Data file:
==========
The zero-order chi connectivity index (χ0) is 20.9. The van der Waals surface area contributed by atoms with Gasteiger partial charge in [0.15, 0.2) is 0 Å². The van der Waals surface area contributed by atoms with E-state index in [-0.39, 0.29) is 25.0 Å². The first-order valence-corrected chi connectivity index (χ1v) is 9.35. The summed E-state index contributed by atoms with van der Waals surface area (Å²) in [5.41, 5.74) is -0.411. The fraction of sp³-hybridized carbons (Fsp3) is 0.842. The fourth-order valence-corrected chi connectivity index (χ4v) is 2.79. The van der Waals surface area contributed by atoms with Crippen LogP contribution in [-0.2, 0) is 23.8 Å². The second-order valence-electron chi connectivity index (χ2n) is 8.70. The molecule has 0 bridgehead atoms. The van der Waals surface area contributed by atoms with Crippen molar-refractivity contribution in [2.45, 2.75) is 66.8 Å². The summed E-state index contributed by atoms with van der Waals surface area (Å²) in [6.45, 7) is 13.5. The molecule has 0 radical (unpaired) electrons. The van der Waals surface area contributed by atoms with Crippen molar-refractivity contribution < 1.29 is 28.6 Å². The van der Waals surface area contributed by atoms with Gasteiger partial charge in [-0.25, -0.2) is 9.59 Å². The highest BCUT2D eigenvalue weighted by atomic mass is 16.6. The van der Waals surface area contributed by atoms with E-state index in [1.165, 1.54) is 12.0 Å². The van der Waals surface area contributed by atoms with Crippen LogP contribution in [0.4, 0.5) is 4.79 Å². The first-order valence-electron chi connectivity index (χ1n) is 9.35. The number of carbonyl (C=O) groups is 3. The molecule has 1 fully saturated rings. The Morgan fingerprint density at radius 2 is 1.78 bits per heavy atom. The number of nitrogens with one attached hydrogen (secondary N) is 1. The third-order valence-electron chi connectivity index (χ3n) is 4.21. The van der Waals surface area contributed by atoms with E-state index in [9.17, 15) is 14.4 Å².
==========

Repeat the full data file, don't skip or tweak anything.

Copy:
The zero-order chi connectivity index (χ0) is 20.9. The van der Waals surface area contributed by atoms with Gasteiger partial charge in [0.15, 0.2) is 0 Å². The van der Waals surface area contributed by atoms with E-state index in [-0.39, 0.29) is 25.0 Å². The first-order valence-corrected chi connectivity index (χ1v) is 9.35. The summed E-state index contributed by atoms with van der Waals surface area (Å²) in [5.41, 5.74) is -0.411. The fraction of sp³-hybridized carbons (Fsp3) is 0.842. The fourth-order valence-corrected chi connectivity index (χ4v) is 2.79. The van der Waals surface area contributed by atoms with Crippen LogP contribution in [-0.2, 0) is 23.8 Å². The second-order valence-electron chi connectivity index (χ2n) is 8.70. The molecule has 0 bridgehead atoms. The van der Waals surface area contributed by atoms with Crippen molar-refractivity contribution in [2.45, 2.75) is 66.8 Å². The summed E-state index contributed by atoms with van der Waals surface area (Å²) in [6.45, 7) is 13.5. The molecule has 0 radical (unpaired) electrons. The van der Waals surface area contributed by atoms with Crippen molar-refractivity contribution < 1.29 is 28.6 Å². The van der Waals surface area contributed by atoms with Gasteiger partial charge in [-0.25, -0.2) is 9.59 Å². The highest BCUT2D eigenvalue weighted by atomic mass is 16.6. The van der Waals surface area contributed by atoms with E-state index in [1.165, 1.54) is 12.0 Å². The van der Waals surface area contributed by atoms with Crippen LogP contribution in [0.4, 0.5) is 4.79 Å². The first-order valence-electron chi connectivity index (χ1n) is 9.35. The number of carbonyl (C=O) groups is 3. The molecule has 1 fully saturated rings. The Morgan fingerprint density at radius 2 is 1.78 bits per heavy atom. The number of nitrogens with one attached hydrogen (secondary N) is 1. The third-order valence-electron chi connectivity index (χ3n) is 4.21. The van der Waals surface area contributed by atoms with E-state index in [9.17, 15) is 14.4 Å².